Predicting the winner of the Academy Award for Best Picture is work of art in and of itself. You’d think it to be the easiest of the 24 competitive categories to predict because it gets the most coverage. However, there are a slew of factors at play, including the quirky preferential ballot, the pedigree of the filmmakers, the critical reception to the films, the the box office tally and the track record of the studios. We take all of this into consideration as we look at the 2018 Oscar race.
Contenders began to emerge at the Sundance Film Festival in January. That was where “Manchester by the Sea” broke out last year; it went on to win both Best Actor (Casey Affleck) and Best Original Screenplay. Others will be seen for the first time at the Cannes Film Festival in May, as was “Loving” last year, which reaped a Best Actress bid for Ruth Negga. But most of the top tier of Best Picture hopefuls won’t screen until September at four film festivals: Venice, Telluride, Toronto and New York. And a few will be held back till the last weeks of eligibility, getting limited releases in December.
Last year, we predicted that “La La Land” would be a strong contender for Best Picture based on its pedigree: previously Oscar-nominated writer/director Damien Chazelle (“Whiplash”) and stars Ryan Gosling and Emma Stone. It reaped a record-tying 14 nominations and won six Oscars, including Best Actress (Stone). And Chazelle, at age 32, became the youngest-ever Best Director champ.
The (eventual) Best Picture winner “Moonlight” from writer/director Barry Jenkins (who shared in the Best Adapated Screenplay Oscar with Tarell Alvin McCraney) only took off after socko screenings at these fall film festivals. And Denzel Washington‘s “Fences,” which won an Oscar for supporting actress Viola Davis, got a limited released until just before Christmas.
Among this year’s possibilities, several stand out already. We know that Oscar voters love war films. Remember, “The Hurt Locker” won Best Picture in 2010 over the blockbuster “Avatar.” So “Dunkirk,” which details the British retreat from France during the darkest days of World War II could well prevail, especially as it is helmed by overdue director Christopher Nolan.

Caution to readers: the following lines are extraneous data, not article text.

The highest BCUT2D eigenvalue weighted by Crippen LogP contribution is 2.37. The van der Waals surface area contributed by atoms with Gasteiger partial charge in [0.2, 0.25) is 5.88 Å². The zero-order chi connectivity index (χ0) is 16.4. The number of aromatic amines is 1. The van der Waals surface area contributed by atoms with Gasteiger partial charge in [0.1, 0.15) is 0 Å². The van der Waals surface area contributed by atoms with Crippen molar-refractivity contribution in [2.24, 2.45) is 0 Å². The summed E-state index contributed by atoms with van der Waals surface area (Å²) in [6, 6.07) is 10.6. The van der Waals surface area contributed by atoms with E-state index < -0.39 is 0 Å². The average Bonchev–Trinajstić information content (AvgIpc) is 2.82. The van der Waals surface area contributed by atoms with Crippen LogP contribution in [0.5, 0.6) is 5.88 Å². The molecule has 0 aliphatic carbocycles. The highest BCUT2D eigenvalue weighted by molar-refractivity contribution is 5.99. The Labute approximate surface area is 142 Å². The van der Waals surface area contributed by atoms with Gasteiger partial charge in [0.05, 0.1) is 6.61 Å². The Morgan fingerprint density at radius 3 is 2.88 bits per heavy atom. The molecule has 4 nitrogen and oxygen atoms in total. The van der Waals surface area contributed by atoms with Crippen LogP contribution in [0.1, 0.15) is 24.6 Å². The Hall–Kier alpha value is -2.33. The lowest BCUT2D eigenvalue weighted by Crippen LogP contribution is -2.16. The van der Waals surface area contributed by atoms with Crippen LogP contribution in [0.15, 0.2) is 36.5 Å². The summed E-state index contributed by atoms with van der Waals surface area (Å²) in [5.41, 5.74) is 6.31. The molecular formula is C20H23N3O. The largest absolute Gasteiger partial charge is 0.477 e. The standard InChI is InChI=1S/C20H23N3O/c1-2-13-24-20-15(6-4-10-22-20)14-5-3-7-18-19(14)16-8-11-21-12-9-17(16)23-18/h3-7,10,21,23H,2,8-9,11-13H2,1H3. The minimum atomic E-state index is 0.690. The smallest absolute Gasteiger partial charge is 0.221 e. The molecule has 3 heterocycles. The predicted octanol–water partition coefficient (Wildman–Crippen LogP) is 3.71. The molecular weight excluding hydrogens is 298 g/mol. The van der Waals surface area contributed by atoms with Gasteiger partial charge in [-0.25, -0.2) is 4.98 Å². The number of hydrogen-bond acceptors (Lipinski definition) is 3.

George Clooney was nominated for directing “Good Night, and Good Luck” (2006) and now could return to that category with “Suburbicon,” written by Oscar darlings Joel and Ethan Coen (“No Country for Old Men,” “Fargo”). It’s a quirky crime drama starring Matt Damon, Julianne Moore, Josh Brolin, and Oscar Isaac.
Producer Harvey Weinstein always has a formidable pony in the derby and this year it looks to be “The Current War,” which dramatizes the historic clash between Thomas Edison (Benedict Cumberbatch) and George Westinghouse (Michael Shannon) to wire America with electricity at the end of the 19th century.
And Sundance gave us “Mudbound,” starring Mary J. Blige and Carey Mulligan in a gritty drama about two clans living in the Mississippi Delta in the 1940s.
Only those films with confirmed release dates are listed below. Check back often as new contenders are scheduled while other are dropped due to delays or critical reaction.
UPDATED: June 14, 2017
“Battle of the Sexes” (Fox Searchlight)
“The Current War” (The Weinstein Company)
“Darkest Hour” (Universal Studios/Focus Features)
“Detroit” (Annapurna Pictures)
“Downsizing”(Paramount Pictures/Annapurna Pictures)
“Dunkirk” (Warner Bros.)
“Get Out” (Universal)
“Goodbye, Christopher Robin” (Fox Searchlight Pictures)
“The Greatest Showman” (20th Century Fox)
“Last Flag Flying” (Amazon Studios)
“mother!” (Paramount Pictures)
“The Mountain Between Us” (20th Century Fox/Chernin Entertainment)
“Murder on the Orient Express” (20th Century Fox)
“The Papers” (20th Century Fox)
“Phantom Thread” (Annapurna Pictures/Focus Features)
“The Shape of Water” (Fox Searchlight Picture)
“Suburbicon” (Paramount Pictures)
“Victoria and Abdul” (Focus Features)
“Annihilation” (Paramount Pictures)
“Beauty and the Beast” (Walt Disney Pictures)
“Blade Runner 2049” (Warner Bros./Columbia Pictures/Alcon Entertainment)
“The Florida Project” (A24)
“The Glass Castle” (Lionsgate)
“Logan” (20th Century Fox)
“Logan Lucky” (Bleecker Street/FilmNation Entertainment)
“Marshall” (Open Road Films)
“Molly’s Game” (STX Entertainment)
“My Cousin Rachel” (Fox Searchlight Pictures)
“Roma” (Participant Media)
“The Silent Man” (Sony Pictures Classics)
“Three Billboards Outside Ebbing, Missouriv (Fox Searchlight Pictures)
“Tully” (Bron Studios)
“Wonderstruck” (Amazon Studios)
“You Were Never Really Here” (Amazon Studios)
“Based on a True Story” (Sony Pictures Classics)
“The Beguiled” (Focus Features/Gramercy Pictures)
“The Death and Life of John F. Donovan”
“Granite Mountain” (Lionsgate/Di Bonaventura Pictures)
“Happy End” (Sony Pictures Classics)
“Hostiles” (Waypoint Entertainment)
“The Killing of a Sacred Deer” (A24)
“Lean on Pete” (A24)
“Mary Magdalene” (Universal)
“Redoubtable” (Studio Canal)
“The Snowman” (Universal Studio/Working Title Films)
“Thank You for Your Service” (Dreamworks)
“Under the Silver Lake” (A24)
“Wind River” (The Weinstein Company)
In the coming weeks and months, we will be predicting all 24 of the competitive categories at the Oscars.
Best Director | Best Original Screenplay | Best Adapted Screenplay
Best Actor | Best Actress | Best Supporting Actor | Best Supporting Actress
Best Cinematography | Best Costume Design | Best Film Editing | Best Production Design
Best Makeup & Hairstyling | Best Sound Editing | Best Sound Mixing | Best Visual Effects
Best Score | Best Original Song
Best Animated Feature | Best Documentary Feature | Best Foreign Language Film
Best Animated Short | Best Documentary Short | Best Live-Action Short